syntopogenous structure
In the early part of the 20th century, topological spaces^{} were invented to capture the essence of the idea of continuity. At around the same time, other competing ideas had emerged, resulting in a variety^{} of other “similar” types of spaces: uniform spaces and proximity spaces are the two prominent examples. These abstractions have led mathematicians to even further abstractions, in an attempt to combine all these concepts into a single construct. One such result is socalled a syntopogenous structure.
Before formally defining what a syntopogenous structure is, let us look at some of the commonalities among the three types of spaces that led to this “generalized” structure^{}. Specifically, in all three types of sapces, we can define a transitive relation on the space such that the relation^{} satisfies some features that are common in all three cases:
Let $X$ be a space and $A,B\subseteq X$, we define $A\le B$ iff

•
(topological) $A\subseteq {B}^{\circ}$, the interior of $B$.

•
(uniform) $U[A]\subseteq B$ for some entourage $U$. $U[A]$ is a uniform neighborhood of $A$.

•
(proximity) $A{\delta}^{\prime}(XB)$, where $\delta $ is the proximity relation, and ${\delta}^{\prime}$ is its complement^{}.
In all three cases, the relation is transitive^{}. Furthermore, we have the following:

1.
$\mathrm{\varnothing}\le \mathrm{\varnothing}$,

2.
$X\le X$,

3.
if $A\le B$, then $A\subseteq B$,

4.
if $A\le B$ and $C\le D$, then $A\cap C\le B\cap D$,

5.
if $A\le B$ and $C\le D$, then $A\cup C\le B\cup D$,

6.
if $A\subseteq B\le C\subseteq D$, then $A\le D$.
Definition. Let $X$ be a set. A topogenous order $\le $ on $X$ is a binary relation on $P(X)$, the powerset of $X$, satisfying the six properties above.
By properties 2 and 6, we see that a topogenous order is a transitive antisymmetric relation.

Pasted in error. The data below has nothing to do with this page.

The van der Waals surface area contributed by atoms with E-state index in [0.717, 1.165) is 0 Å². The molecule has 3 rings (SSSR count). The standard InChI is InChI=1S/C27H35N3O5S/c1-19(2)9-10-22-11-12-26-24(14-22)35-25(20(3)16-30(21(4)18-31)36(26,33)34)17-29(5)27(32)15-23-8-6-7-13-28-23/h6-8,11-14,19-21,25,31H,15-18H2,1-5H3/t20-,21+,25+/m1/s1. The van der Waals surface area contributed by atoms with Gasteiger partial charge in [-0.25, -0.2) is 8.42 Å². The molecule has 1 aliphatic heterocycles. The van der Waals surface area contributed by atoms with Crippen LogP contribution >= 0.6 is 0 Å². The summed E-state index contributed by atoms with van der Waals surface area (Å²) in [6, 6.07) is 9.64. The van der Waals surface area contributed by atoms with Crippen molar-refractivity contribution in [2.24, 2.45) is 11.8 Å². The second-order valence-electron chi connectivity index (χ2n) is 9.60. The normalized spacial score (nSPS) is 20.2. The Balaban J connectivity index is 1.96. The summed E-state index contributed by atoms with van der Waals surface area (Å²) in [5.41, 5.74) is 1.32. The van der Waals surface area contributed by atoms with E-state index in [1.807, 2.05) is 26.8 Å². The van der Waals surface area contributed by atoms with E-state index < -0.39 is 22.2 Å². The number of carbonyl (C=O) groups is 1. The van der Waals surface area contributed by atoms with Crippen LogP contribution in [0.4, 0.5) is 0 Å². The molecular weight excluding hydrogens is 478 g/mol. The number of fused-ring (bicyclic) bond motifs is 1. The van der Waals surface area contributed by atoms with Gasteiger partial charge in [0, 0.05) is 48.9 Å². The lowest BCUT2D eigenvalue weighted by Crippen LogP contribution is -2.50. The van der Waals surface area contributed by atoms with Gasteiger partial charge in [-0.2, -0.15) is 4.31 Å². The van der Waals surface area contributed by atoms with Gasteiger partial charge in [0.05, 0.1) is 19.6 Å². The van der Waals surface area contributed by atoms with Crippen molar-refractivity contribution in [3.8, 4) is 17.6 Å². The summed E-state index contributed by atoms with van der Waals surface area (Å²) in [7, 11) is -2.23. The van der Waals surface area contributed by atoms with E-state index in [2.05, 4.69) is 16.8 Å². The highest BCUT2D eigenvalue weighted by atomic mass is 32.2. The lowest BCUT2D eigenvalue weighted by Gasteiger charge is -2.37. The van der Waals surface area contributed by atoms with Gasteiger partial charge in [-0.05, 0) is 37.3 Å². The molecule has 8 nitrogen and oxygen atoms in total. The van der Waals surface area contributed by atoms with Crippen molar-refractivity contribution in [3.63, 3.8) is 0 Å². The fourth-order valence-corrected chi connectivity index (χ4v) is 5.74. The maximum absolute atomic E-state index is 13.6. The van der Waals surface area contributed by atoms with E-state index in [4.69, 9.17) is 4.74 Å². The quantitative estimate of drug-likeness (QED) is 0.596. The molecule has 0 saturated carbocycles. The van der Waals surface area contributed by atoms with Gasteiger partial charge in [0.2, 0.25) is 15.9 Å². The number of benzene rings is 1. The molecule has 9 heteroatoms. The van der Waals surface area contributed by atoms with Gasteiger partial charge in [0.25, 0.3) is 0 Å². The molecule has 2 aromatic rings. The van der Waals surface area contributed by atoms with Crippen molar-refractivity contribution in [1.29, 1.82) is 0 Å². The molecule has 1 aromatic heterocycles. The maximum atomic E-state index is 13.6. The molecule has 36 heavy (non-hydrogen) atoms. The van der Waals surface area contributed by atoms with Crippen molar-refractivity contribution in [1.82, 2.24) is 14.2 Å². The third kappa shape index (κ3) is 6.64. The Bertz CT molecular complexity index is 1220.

We are now ready for the main definition.
Definition. A syntopogenous structure consists of a set $X$ and a collection^{} $\mathcal{S}$ of topogenous orders on $X$ such that:

•
if ${R}_{1},{R}_{2}\in \mathcal{S}$, then there is $R\in \mathcal{S}$ such that ${R}_{1}\cap {R}_{2}\subseteq R$,

•
for any $R\in \mathcal{S}$, then there is $S\in \mathcal{S}$ such that $R\subseteq S\circ S$.
Remark. The two defining conditions of a syntopogenous structure $(X,\mathcal{S})$ are equivalent^{} to the following, given subsets $A,B$ of $X$:

•
for any ${\le}_{1},{\le}_{2}\in \mathcal{S}$, there is a $\le \in \mathcal{S}$ such that $A{\le}_{1}B$ and $A{\le}_{2}B$ imply $A\le B$,

•
for any ${\le}_{1}\in \mathcal{S}$ with $A{\le}_{1}B$, there is a ${\le}_{2}\in \mathcal{S}$ such that $A{\le}_{2}C{\le}_{2}B$ for some subset $C$ of $X$.
References
 1 A. Császár, Foundations of General Topology, Macmillan, New York, 1963.
 2 S.A. Naimpally, B.D. Warrack, Proximity Spaces, Cambridge University Press, 1970.
Title  syntopogenous structure 

Canonical name  SyntopogenousStructure 
Date of creation  20130322 16:57:40 
Last modified on  20130322 16:57:40 
Owner  CWoo (3771) 
Last modified by  CWoo (3771) 
Numerical id  7 
Author  CWoo (3771) 
Entry type  Definition 
Classification  msc 54A15 
Defines  topogenous order